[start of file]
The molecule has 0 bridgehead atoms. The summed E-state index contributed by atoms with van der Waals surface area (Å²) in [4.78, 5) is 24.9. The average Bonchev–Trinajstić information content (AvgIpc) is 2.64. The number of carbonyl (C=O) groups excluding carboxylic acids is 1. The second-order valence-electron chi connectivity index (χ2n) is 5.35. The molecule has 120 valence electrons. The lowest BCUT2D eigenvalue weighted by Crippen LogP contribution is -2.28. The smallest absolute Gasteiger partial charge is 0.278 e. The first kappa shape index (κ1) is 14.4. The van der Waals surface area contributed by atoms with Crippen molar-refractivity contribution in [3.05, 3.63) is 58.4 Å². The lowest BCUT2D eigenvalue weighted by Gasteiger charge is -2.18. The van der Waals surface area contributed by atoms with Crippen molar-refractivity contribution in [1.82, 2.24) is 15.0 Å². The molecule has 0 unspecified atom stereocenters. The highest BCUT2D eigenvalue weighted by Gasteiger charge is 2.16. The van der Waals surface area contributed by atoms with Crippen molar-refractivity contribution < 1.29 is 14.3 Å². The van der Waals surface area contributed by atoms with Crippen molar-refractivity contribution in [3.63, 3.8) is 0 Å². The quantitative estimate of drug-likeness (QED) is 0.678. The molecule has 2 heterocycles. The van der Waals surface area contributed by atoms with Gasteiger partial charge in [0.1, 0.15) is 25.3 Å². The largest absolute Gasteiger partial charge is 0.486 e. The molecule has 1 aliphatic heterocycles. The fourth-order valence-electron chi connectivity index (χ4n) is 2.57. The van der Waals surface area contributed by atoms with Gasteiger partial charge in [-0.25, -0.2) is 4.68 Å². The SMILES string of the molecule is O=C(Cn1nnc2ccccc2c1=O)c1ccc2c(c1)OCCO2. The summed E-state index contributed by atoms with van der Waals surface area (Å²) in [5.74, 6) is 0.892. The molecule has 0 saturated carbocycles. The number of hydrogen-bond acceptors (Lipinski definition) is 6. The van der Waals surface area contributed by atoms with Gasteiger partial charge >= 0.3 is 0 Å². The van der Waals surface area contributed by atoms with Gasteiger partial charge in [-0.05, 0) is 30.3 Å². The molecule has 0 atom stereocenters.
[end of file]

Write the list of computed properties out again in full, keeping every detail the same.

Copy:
The molecule has 0 bridgehead atoms. The summed E-state index contributed by atoms with van der Waals surface area (Å²) in [4.78, 5) is 24.9. The average Bonchev–Trinajstić information content (AvgIpc) is 2.64. The number of carbonyl (C=O) groups excluding carboxylic acids is 1. The second-order valence-electron chi connectivity index (χ2n) is 5.35. The molecule has 120 valence electrons. The lowest BCUT2D eigenvalue weighted by Crippen LogP contribution is -2.28. The smallest absolute Gasteiger partial charge is 0.278 e. The first kappa shape index (κ1) is 14.4. The van der Waals surface area contributed by atoms with Crippen molar-refractivity contribution in [3.05, 3.63) is 58.4 Å². The lowest BCUT2D eigenvalue weighted by Gasteiger charge is -2.18. The van der Waals surface area contributed by atoms with Crippen molar-refractivity contribution in [1.82, 2.24) is 15.0 Å². The molecule has 0 unspecified atom stereocenters. The highest BCUT2D eigenvalue weighted by Gasteiger charge is 2.16. The van der Waals surface area contributed by atoms with Crippen molar-refractivity contribution < 1.29 is 14.3 Å². The van der Waals surface area contributed by atoms with Crippen molar-refractivity contribution in [3.63, 3.8) is 0 Å². The quantitative estimate of drug-likeness (QED) is 0.678. The molecule has 2 heterocycles. The van der Waals surface area contributed by atoms with Gasteiger partial charge in [0.1, 0.15) is 25.3 Å². The largest absolute Gasteiger partial charge is 0.486 e. The molecule has 1 aliphatic heterocycles. The fourth-order valence-electron chi connectivity index (χ4n) is 2.57. The van der Waals surface area contributed by atoms with Gasteiger partial charge in [-0.25, -0.2) is 4.68 Å². The SMILES string of the molecule is O=C(Cn1nnc2ccccc2c1=O)c1ccc2c(c1)OCCO2. The summed E-state index contributed by atoms with van der Waals surface area (Å²) in [5.74, 6) is 0.892. The molecule has 0 saturated carbocycles. The number of hydrogen-bond acceptors (Lipinski definition) is 6. The van der Waals surface area contributed by atoms with Gasteiger partial charge >= 0.3 is 0 Å². The van der Waals surface area contributed by atoms with Gasteiger partial charge in [-0.05, 0) is 30.3 Å². The molecule has 0 atom stereocenters.